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'US Desire to Receive Money From Persian Gulf States' Behind Qatar Crisis

© REUTERS / StringerBuildings are seen from across the water in Doha, Qatar June 5, 2017
Buildings are seen from across the water in Doha, Qatar June 5, 2017 - Sputnik International
Two US warships arrived at the port in Doha for joint exercises. Moreover, the defense ministers of the US and Qatar have signed agreements on the supply of 36 F-15 fighters for $12 billion. Do these moves signal an end to the Qatari crisis?

The head of the European Middle East Research Center in France, Saleh at-Tayar, told Sputnik Arabic in an interview that the deal for the purchase of aircraft was agreed long before Trump’s visit to Saudi Arabia.

Moscow, Russia. News conference with Russian Foreign Minister Sergei Lavrov evaluating the 2016 performance of Russian diplomacy. - Sputnik International
Russian FM Lavrov, UAE State Minister Discuss Qatar Diplomatic Row
“This deal will not change anything in the current crisis in the Middle East, which is considered an internal problem of the region. There is no need to give the recent events any special significance. Each country strengthens its military capabilities as much as possible,” al-Tayar said.

A former assistant to Egyptian Foreign Minister, Abdalla al-Ashal, told Sputnik Arabic that the US was the initiator of the Persian Gulf crisis.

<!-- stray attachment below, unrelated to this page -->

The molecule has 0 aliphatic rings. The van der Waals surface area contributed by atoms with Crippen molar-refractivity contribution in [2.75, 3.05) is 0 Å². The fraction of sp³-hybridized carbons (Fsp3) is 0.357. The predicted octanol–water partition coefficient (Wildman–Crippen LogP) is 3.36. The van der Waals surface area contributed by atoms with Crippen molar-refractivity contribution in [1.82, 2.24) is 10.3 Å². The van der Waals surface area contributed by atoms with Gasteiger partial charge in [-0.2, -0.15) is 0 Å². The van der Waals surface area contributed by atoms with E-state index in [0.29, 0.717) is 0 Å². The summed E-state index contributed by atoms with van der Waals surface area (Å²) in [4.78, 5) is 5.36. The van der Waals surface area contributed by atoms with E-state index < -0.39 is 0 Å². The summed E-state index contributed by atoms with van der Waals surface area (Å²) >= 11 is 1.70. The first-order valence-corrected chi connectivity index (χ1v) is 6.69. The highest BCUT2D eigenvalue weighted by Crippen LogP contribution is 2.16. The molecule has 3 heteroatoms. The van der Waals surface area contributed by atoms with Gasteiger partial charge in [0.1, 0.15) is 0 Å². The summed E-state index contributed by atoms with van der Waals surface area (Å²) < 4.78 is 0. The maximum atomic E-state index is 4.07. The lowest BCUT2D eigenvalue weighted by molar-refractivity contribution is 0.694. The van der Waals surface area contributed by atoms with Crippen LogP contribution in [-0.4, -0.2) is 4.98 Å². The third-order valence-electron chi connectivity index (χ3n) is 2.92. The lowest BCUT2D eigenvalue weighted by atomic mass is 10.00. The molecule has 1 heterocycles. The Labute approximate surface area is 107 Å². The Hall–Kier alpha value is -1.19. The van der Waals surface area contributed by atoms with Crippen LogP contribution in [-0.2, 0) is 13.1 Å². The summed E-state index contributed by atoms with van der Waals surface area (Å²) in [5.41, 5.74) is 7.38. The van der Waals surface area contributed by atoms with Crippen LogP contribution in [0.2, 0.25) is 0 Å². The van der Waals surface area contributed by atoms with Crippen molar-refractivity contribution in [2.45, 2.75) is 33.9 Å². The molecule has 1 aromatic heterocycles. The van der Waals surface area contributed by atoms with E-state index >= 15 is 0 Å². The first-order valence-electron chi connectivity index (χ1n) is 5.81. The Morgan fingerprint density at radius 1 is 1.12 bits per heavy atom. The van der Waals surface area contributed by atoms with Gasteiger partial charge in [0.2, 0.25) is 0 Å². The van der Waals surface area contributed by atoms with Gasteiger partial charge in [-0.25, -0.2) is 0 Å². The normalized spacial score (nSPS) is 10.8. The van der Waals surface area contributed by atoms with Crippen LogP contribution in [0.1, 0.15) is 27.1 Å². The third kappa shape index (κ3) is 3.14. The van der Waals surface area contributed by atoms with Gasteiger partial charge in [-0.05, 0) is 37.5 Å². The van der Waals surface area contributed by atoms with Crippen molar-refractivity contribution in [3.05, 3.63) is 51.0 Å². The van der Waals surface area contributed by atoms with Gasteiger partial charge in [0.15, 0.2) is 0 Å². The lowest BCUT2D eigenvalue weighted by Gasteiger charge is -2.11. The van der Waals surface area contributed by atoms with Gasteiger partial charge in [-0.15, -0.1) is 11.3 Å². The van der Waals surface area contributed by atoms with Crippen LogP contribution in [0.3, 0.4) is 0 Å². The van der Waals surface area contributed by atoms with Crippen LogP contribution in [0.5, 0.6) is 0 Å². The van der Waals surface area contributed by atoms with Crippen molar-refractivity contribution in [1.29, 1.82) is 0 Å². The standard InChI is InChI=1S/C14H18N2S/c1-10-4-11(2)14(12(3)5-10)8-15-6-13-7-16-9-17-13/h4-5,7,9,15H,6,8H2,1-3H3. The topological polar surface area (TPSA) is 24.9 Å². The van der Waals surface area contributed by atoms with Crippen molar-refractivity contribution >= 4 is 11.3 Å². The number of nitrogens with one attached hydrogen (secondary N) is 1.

“The US wants to receive money from the Gulf States. Qatar was one country that was not buying US weapons as the US wanted them too. During times of crisis, weapons are sold. It then becomes advantageous for Americans to put out the conflict because the destruction of the commonwealth of the Persian Gulf countries is unprofitable for the United States,” al-Ashal said.

On Wednesday, Bloomberg reported that the Pentagon had finalized the sale of 36 F-15QA Eagle fighter jets to Qatar for $12 billion. The Pentagon issued a press statement saying the sale would increase US-Qatari security cooperation.

Earlier, during his visit to Riyadh, President Trump met with the emir of Qatar, Sheikh Tamim bin Hamad Al Thani. Trump said that they discussed a range of issues, including arms sales.

An American F-15 fighter plane. (File) - Sputnik International
By Selling Jets to Qatar, US 'Sends a Signal' to Gulf States Amid Diplomatic Row
Soon after, a major diplomatic crisis erupted between Qatar and other Gulf nations. Saudi Arabia, the United Arab Emirates, Bahrain and about a half-dozen other countries cut off diplomatic relations with Doha, accusing it of sponsoring terror groups and destabilizing the Middle East.

"There is a conspiracy version that the Qatar crisis was provoked by the negative results of the deal for the US," Dmitry Egorchenkov, an expert at the Institute for Strategic Studies and Prognosis at Moscow-based RUDN University, told RT.

According to Egorchenkov, the deal was prepared long ago and the first official statements about its finalization were made in late 2016. Then, however, progress stalled.

On June 5, Bahrain, Saudi Arabia, Egypt, the United Arab Emirates, Yemen, Libya, the Maldives and Mauritius severed diplomatic relations with Qatar. 

Mauritania broke off diplomatic ties with Qatar on June 6. On the same day, Jordan downgraded ties with Qatar. On June 7, the Comoros cut off ties with the Persian Gulf state, and Djibouti reduced the level of diplomatic contacts with it. Senegal, Chad and Niger recalled their ambassadors from Doha.

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